Pentagon & Congress

Trump argues Confederate base names, battle flags should stay

Just days after defense officials effectively banned the Confederate battle flag from all installations, President Donald Trump defended the symbol as not racist and repeated his plans to veto any legislation requiring the military to rename bases honoring Confederate leaders.

“I’m against that, and you know what, most other people are,” Trump said of the base name changing issue during an interview with Fox News which aired on Sunday.

“Fort Bragg is a big deal. We won two World Wars, nobody even knows General (Braxton) Bragg [the Confederate leader for whom the base is named] … Go to the community, say how do you like the idea of renaming Fort Bragg, and then what are we going to name it? We’re going to name it after the Reverend Al Sharpton? What are you going to name it?”

“We won two World Wars, beautiful World Wars that were vicious and horrible, and we won them out of Fort Bragg, we won them out of all of these forts and now they want to throw those names away.”

Trump’s latest comments come amid growing controversy over symbols of the Confederacy within the military.

This week, both the House and Senate are expected to pass separate legislation forcing military leaders to re-examine and potentially change the names of at least 10 Army bases honoring Confederate leaders, as well as other buildings and sites throughout the armed services.

On Friday, Defense Secretary Mark Esper issued new guidance for allowable flags at Defense Department facilities, not explicitly banning the Confederate battle flag but effectively prohibiting its display. The House is also considering legislation to specifically ban it.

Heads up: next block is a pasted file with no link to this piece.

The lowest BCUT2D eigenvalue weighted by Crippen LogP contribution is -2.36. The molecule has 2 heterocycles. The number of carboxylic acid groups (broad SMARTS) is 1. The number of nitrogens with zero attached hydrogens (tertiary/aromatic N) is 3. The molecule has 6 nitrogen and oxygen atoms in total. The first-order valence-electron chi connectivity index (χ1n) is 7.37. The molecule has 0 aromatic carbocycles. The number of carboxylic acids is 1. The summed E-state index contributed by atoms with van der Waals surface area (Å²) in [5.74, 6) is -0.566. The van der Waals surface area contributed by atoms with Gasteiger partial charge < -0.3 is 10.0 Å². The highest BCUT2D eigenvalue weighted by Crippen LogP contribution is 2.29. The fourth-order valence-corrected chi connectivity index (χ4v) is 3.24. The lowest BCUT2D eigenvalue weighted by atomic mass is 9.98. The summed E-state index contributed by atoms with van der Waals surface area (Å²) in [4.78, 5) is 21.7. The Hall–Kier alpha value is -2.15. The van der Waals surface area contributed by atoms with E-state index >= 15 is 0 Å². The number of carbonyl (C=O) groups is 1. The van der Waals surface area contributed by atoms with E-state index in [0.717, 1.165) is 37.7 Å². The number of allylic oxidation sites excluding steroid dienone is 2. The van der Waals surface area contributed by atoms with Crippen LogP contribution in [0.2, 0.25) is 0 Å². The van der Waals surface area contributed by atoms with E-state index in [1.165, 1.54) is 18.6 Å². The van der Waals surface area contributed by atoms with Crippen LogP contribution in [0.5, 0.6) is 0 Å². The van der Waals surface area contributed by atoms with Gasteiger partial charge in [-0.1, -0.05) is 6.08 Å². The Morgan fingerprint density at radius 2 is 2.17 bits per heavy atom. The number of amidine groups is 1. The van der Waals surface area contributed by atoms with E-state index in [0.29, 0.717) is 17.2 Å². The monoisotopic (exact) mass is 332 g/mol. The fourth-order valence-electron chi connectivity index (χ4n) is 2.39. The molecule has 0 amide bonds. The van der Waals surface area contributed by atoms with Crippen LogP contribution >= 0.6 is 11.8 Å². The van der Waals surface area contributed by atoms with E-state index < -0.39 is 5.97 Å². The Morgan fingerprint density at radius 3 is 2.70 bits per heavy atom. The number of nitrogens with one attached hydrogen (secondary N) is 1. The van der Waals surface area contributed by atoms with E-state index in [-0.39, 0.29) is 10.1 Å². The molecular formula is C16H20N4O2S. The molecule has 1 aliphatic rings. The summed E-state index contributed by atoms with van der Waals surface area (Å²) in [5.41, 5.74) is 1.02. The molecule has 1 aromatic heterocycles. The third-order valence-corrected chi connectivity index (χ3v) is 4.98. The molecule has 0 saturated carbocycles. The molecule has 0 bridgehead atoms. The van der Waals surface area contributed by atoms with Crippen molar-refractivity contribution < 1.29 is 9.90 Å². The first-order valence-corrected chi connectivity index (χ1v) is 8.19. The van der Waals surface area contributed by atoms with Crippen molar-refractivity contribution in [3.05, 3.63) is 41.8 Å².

In his interview Sunday, Trump lamented “cancel culture” and dismissed concerns that many Americans associate the Confederate flag with support for slavery and discrimination.

“When people proudly have their Confederate flags, they’re not talking about racism,” he said. “They love their flag. It represents the South, they like the South.”

When asked if he would veto legislation related to the Confederate symbols ban, Trump said he is considering it. But he rejected the idea that blocking legislation like the annual defense authorization bill — which contains language for the annual military pay raise and hundreds of other budget policy provisions — would be harmful to the troops.

“They’ll get their pay raise,” he said. “I got soldiers the biggest pay raises in the history of our military. I got soldiers brand new equipment, brand new jets, brand new rockets. I did more for the military than any president has ever done before me.”

This year’s military pay raise was 3.1 percent, the highest for troops in a decade. However, from 2003 to 2020, the military saw annual salary increases greater than that five times.

Next year’s pay raise — set at 3 percent by the annual calculation of private-sector wage increases, and already backed by the president and both parties in Congress — could go into effect even if Trump vetoes the annual defense authorization bill.

But lawmakers prefer to codify the number each year, as a sign of support for the troops and to prevent possible administration changes.

In the interview, Trump also compared the Confederate battle flag to symbols of the Black Lives Matter movement, saying that both should be protected as free speech.

“We can’t cancel our whole history,” he said. “We can’t forget that the north and the south fought. We have to remember that, otherwise we’ll end up fighting again.”

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